Pro-life leader Bernard Nathanson dead at 84

Bernard Nathanson, an obstetrician who led the charge for abortion rights before having a change of heart and becoming a staunch pro-life activist, has passed away at 84 after a battle with cancer. The National Catholic Register remembers his life and dramatic conversion:

He often admitted that he and other abortion advocates in the 1960s lied about the number of women who died from illegal abortions at that time, inflating the figure from a few hundred to 10,000 to gain sympathy for their cause.

In his 1996 autobiography The Hand of God, he told the story of his journey from pro-abortion to pro-life, saying that viewing images from the new ultrasound technology in the 1970s convinced him of the humanity of the unborn baby. Outlining the enormous challenge of restoring a pro-life ethic, he wrote, “Abortion is now a monster so unimaginably gargantuan that even to think of stuffing it back into its cage … is ludicrous beyond words. Yet that is our charge — a herculean endeavor.”

He noted, regretfully, “I am one of those who helped usher in this barbaric age.”

 

Joan Andrews Bell, Nathanson’s godmother when he came into the Catholic Church in 1996, remembers him this way:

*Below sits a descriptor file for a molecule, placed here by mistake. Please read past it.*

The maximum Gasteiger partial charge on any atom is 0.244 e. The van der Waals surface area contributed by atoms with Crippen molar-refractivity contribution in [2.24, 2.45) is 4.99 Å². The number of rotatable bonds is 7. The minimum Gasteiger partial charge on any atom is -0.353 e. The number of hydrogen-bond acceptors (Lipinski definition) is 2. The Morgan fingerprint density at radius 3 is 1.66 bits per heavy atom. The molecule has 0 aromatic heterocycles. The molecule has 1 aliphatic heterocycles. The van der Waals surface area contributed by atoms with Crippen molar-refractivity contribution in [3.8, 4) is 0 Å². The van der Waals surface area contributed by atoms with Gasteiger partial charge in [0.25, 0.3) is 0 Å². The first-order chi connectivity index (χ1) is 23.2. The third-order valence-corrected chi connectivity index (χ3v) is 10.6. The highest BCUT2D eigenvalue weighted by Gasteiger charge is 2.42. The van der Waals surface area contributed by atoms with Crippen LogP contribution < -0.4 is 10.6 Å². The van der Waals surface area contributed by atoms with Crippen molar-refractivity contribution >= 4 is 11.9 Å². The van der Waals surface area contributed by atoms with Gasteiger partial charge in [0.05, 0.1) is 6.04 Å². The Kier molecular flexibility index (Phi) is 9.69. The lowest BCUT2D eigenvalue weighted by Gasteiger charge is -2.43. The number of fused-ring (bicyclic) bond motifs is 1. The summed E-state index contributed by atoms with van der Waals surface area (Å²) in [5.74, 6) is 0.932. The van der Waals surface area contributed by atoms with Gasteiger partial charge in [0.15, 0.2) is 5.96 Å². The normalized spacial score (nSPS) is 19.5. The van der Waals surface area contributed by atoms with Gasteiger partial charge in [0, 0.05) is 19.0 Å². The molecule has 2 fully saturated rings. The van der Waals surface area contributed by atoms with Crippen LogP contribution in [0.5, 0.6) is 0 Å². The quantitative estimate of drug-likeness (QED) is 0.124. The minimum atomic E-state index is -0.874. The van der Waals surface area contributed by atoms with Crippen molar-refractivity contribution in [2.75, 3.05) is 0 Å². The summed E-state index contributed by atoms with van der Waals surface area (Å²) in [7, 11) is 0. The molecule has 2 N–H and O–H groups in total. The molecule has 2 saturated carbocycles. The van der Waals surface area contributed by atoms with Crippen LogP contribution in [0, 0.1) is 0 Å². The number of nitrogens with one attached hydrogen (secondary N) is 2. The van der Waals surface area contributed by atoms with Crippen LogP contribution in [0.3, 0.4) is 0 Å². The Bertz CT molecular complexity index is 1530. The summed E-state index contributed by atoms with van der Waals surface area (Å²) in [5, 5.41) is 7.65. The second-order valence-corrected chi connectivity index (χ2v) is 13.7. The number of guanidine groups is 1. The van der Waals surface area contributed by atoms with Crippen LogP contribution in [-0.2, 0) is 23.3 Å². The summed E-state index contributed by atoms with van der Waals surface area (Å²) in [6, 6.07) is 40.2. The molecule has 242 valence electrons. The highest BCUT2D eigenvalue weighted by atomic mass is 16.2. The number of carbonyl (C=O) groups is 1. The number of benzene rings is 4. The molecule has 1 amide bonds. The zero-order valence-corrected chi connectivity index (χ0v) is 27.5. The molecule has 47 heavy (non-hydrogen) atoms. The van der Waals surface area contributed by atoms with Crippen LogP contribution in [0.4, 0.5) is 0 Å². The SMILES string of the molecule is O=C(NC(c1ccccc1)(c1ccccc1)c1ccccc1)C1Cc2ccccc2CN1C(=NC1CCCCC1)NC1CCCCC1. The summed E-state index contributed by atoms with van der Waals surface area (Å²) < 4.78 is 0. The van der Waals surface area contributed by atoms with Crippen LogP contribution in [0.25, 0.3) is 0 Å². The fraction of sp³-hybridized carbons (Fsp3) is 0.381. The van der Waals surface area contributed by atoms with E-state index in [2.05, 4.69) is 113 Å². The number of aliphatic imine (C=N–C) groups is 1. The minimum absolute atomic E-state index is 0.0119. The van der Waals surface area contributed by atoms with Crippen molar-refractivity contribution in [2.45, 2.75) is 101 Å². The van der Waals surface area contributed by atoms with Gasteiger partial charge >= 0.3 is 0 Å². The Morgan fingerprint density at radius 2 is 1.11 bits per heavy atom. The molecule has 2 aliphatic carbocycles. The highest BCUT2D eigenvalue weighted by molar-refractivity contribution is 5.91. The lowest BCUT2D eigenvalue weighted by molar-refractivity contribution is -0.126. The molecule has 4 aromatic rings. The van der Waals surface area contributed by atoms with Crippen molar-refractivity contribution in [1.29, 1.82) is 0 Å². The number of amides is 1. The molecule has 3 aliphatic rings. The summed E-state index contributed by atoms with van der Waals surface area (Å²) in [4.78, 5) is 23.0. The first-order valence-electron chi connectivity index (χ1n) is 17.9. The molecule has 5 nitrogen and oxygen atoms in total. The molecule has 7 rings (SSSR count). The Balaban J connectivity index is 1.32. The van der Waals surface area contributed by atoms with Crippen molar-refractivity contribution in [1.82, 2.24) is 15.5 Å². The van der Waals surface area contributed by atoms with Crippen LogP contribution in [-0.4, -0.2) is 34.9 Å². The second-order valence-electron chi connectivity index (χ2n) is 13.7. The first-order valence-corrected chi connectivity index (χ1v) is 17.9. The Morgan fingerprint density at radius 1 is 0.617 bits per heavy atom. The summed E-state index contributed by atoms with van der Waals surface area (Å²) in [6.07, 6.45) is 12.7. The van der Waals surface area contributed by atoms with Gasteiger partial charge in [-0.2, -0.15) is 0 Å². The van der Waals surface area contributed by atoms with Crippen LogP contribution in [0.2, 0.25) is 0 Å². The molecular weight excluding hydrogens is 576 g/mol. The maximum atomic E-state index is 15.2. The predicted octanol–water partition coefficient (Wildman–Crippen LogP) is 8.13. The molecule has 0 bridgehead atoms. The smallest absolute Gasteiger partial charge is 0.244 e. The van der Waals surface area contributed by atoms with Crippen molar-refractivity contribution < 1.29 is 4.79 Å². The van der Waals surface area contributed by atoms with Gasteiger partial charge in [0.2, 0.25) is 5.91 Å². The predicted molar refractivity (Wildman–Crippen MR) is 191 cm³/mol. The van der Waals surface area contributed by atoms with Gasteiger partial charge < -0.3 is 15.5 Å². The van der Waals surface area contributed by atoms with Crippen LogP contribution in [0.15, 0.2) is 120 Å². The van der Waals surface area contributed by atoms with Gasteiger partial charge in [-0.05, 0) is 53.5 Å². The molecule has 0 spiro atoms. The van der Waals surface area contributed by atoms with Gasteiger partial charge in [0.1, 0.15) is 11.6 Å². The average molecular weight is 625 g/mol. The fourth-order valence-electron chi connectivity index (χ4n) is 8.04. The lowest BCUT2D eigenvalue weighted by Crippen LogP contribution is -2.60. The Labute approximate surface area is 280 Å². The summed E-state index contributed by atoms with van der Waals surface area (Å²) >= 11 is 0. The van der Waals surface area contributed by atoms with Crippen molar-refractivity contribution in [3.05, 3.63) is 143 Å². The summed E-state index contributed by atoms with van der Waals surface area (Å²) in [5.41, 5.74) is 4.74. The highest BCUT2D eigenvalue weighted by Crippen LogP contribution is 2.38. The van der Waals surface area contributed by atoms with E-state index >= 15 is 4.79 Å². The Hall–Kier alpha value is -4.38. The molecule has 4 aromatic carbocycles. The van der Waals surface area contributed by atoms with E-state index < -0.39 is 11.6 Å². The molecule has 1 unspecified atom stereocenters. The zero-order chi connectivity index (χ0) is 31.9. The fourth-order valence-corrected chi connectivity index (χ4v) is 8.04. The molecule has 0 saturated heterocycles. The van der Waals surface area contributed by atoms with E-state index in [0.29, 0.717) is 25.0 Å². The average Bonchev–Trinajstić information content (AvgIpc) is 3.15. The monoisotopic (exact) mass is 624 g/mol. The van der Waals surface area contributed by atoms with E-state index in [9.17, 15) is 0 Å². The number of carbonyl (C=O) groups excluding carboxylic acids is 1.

She said that he had “a deep and tender heart,” and that once he saw the truth about abortion, he was determined to stop it. “He was like St. Paul, who was a great persecutor of the Church, yet when he saw the light of Christ, he was perhaps the greatest apostle for the Gospel. Dr. Nathanson was like that after his conversion. He went all around the world talking about the babies and the evils of abortion.”

Nathanson is survived by his wife and son. Requiescat in pace.

Margaret Cabaniss

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Margaret Cabaniss is the former managing editor of Crisis Magazine. She joined Crisis in 2002 after graduating from the University of the South with a degree in English Literature and currently lives in Baltimore, Maryland. She now blogs at SlowMama.com.

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